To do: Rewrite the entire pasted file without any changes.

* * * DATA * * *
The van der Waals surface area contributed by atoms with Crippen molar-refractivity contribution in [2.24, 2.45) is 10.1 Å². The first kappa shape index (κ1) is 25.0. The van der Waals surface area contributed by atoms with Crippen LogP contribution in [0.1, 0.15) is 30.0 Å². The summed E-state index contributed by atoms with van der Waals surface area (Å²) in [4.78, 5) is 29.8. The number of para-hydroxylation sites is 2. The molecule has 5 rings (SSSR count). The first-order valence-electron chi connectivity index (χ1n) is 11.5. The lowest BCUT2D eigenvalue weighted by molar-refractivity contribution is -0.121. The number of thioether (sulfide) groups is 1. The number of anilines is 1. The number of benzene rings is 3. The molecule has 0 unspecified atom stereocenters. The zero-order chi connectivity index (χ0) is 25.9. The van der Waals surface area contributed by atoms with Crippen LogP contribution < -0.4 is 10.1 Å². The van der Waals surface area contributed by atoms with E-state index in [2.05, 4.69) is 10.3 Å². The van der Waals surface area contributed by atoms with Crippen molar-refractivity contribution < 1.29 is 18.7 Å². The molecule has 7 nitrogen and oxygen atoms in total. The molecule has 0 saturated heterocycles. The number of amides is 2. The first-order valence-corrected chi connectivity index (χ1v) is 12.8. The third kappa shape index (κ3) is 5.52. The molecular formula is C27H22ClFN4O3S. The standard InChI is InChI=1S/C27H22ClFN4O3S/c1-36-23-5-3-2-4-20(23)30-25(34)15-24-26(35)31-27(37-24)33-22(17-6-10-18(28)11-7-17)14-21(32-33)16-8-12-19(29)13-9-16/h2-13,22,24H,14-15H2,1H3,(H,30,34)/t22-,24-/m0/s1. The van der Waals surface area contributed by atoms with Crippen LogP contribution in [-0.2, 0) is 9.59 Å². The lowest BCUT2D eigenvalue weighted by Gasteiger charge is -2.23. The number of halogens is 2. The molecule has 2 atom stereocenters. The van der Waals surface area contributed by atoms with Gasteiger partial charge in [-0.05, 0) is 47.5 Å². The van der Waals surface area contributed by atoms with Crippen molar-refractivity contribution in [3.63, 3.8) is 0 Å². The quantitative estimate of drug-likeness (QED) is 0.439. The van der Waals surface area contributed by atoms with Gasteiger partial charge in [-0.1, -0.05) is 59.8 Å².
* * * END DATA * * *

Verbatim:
The van der Waals surface area contributed by atoms with Crippen molar-refractivity contribution in [2.24, 2.45) is 10.1 Å². The first kappa shape index (κ1) is 25.0. The van der Waals surface area contributed by atoms with Crippen LogP contribution in [0.1, 0.15) is 30.0 Å². The summed E-state index contributed by atoms with van der Waals surface area (Å²) in [4.78, 5) is 29.8. The number of para-hydroxylation sites is 2. The molecule has 5 rings (SSSR count). The first-order valence-electron chi connectivity index (χ1n) is 11.5. The lowest BCUT2D eigenvalue weighted by molar-refractivity contribution is -0.121. The number of thioether (sulfide) groups is 1. The number of anilines is 1. The number of benzene rings is 3. The molecule has 0 unspecified atom stereocenters. The zero-order chi connectivity index (χ0) is 25.9. The van der Waals surface area contributed by atoms with Crippen LogP contribution < -0.4 is 10.1 Å². The van der Waals surface area contributed by atoms with E-state index in [2.05, 4.69) is 10.3 Å². The van der Waals surface area contributed by atoms with Crippen molar-refractivity contribution < 1.29 is 18.7 Å². The molecule has 7 nitrogen and oxygen atoms in total. The molecule has 0 saturated heterocycles. The number of amides is 2. The first-order valence-corrected chi connectivity index (χ1v) is 12.8. The third kappa shape index (κ3) is 5.52. The molecular formula is C27H22ClFN4O3S. The standard InChI is InChI=1S/C27H22ClFN4O3S/c1-36-23-5-3-2-4-20(23)30-25(34)15-24-26(35)31-27(37-24)33-22(17-6-10-18(28)11-7-17)14-21(32-33)16-8-12-19(29)13-9-16/h2-13,22,24H,14-15H2,1H3,(H,30,34)/t22-,24-/m0/s1. The van der Waals surface area contributed by atoms with Crippen LogP contribution in [-0.2, 0) is 9.59 Å². The lowest BCUT2D eigenvalue weighted by Gasteiger charge is -2.23. The number of halogens is 2. The molecule has 2 atom stereocenters. The van der Waals surface area contributed by atoms with Gasteiger partial charge in [-0.05, 0) is 47.5 Å². The van der Waals surface area contributed by atoms with Crippen molar-refractivity contribution in [3.63, 3.8) is 0 Å². The quantitative estimate of drug-likeness (QED) is 0.439. The van der Waals surface area contributed by atoms with Gasteiger partial charge in [-0.1, -0.05) is 59.8 Å².